DEA points finger at Mexican cartels, social media apps after seizing record amount of fentanyl in 2021

WASHINGTON — The Drug Enforcement Administration said Thursday that agents have seized an unprecedented amount of fentanyl and fake prescription pills containing dangerous levels of the deadly opioid.

DEA Administrator Anne Milgram said the agency seized more than 15,000 pounds of fentanyl this year alone — enough, she said, to kill every American. Agents have also seized more than 20 million fake pills made to look like such drugs as Xanax, Adderall and Oxycontin.

Milgram said at a news conference at DEA headquarters in Arlington, Virginia, that the pills are pouring out of production facilities in Mexico run by drug cartels using chemicals from China.

The cartels offer them for sale on commonly used U.S. social media sites, she said. "The cartels have harnessed the perfect drug-delivery tool — social media applications that are available on every single smartphone in the United States."

Milgram added that the social media strategy was reaching all age groups: "a curious teenager ordering a pill online, a college student trying a pill from a friend, an elderly neighbor searching online for a painkiller."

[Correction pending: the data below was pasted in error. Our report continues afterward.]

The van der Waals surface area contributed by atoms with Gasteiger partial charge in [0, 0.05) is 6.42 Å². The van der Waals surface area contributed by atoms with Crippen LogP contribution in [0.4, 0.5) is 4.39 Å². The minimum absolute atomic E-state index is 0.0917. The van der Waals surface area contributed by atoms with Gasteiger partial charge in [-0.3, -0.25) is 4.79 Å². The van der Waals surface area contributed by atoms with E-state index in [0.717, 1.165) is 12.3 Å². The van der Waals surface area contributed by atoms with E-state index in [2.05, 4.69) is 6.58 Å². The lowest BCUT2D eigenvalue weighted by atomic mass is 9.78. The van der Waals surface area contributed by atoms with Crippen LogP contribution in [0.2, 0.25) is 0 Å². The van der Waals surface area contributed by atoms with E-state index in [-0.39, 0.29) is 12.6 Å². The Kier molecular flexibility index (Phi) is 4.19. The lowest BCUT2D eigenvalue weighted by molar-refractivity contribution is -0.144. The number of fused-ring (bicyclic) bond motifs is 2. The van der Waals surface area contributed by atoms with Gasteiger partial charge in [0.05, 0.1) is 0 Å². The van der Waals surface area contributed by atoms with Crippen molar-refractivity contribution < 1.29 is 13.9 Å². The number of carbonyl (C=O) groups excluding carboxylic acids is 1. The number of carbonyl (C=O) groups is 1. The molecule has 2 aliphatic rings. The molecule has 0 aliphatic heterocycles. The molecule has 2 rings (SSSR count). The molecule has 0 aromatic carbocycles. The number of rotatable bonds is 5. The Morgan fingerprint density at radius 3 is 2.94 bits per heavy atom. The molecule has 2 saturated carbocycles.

She said social media companies are not doing nearly enough to block the ads for fake pills.

The Centers for Disease Control and Prevention has said more than 100,000 people died from drug overdoses in the U.S. during the past year. More than 75,000 of the deaths involved opioids — mainly fentanyl.

Mexicans President Andrés Manuel López Obrador announced Monday that his government will release a report on the fight against synthetic drugs like fentanyl. The report is expected to look at seizures over the last three years.

He also denounced a DEA report that he claimed proposes using U.S. assets to arrest people involved in Mexico’s illegal drug trade.

“No foreign authority will be allowed to make any arrests in Mexican territory,” he said. In the past, “foreign agents participated in law enforcement operations inside Mexico, but that was a flagrant violation of Mexican sovereignty.”